At the same time, there are those who would argue — as Bryan Caplan has in his book The Case Against Education — that the primary function of a university education is not to enhance students’ skills. Rather, it is to signal the desirable qualities of a graduate — intelligence, work ethic and conformity — to prospective employers.

 

Reforming University Education: The Questions to Ask
David Goodhart argues that thinking of university education as an entry route for young people into the workforce needs to be reconsidered. He favours a more flexible “rotation model” in which work and education are rotated over the course of an individual’s career. What Goodhart argues for solves a number of problems, for instance, that some degrees could be training graduates for jobs that may soon cease to exist.

To reform university education in any substantial way, such as what Goodhart argues for, would require a considerable rewiring of current attitudes towards various kinds of work.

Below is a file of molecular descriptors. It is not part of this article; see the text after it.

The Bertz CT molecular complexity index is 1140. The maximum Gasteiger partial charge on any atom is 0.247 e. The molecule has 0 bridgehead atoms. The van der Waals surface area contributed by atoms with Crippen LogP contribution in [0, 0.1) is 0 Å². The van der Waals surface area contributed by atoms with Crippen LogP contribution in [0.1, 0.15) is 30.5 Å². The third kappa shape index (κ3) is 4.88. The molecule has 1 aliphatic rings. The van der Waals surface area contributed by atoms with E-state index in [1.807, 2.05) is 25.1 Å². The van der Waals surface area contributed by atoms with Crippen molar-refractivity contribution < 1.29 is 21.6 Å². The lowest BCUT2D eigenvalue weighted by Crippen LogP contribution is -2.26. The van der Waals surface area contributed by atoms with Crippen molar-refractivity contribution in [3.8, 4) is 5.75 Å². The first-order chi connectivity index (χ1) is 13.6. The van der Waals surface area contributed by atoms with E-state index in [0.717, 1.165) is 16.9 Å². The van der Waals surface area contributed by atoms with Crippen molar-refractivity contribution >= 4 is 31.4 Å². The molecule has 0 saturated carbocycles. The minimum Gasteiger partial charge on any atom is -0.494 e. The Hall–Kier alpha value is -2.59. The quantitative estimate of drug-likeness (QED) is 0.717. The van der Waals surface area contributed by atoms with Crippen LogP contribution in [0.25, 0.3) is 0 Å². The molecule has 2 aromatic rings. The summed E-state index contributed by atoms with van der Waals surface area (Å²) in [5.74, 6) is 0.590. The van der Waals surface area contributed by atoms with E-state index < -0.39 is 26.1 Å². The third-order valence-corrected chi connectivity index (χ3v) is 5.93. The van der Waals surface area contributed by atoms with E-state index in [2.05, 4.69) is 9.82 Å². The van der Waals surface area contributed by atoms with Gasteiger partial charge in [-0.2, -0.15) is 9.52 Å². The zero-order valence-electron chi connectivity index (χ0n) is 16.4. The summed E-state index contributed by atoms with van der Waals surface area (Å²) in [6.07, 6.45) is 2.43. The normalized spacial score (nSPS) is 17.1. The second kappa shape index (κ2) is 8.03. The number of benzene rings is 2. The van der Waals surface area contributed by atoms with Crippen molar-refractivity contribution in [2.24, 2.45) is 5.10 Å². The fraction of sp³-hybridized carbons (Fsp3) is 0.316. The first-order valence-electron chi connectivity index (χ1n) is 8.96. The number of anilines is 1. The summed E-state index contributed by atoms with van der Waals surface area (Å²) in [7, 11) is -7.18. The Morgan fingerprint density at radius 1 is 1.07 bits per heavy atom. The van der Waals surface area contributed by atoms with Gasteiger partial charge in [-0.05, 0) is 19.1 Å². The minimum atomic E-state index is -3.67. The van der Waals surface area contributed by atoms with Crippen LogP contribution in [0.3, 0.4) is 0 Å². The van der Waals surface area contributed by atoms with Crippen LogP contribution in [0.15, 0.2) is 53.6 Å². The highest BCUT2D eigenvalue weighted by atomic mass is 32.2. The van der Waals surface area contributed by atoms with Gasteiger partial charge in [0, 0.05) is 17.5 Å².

The benefits universities have brought to the education of their students, and indeed to society at large, have been eloquently argued for by many. The consequences of the COVID-19 pandemic have only accentuated their arguments.

 

All this may sound like an unquestioning defence of the university. Universities could certainly do with more multi-disciplinarity in their curricula, and even the addition of “real life skills courses” and “soft skills” as they already do. But to respond on the whim to calls for “real life skills” would be a mistake to those who believe in the power of the university — the power to add that extra component to a student’s personal development and growth that is not available in other educational institutions or through self-study. To reform university education in any substantial way, such as what Goodhart argues for, would require a considerable rewiring of current attitudes towards various kinds of work.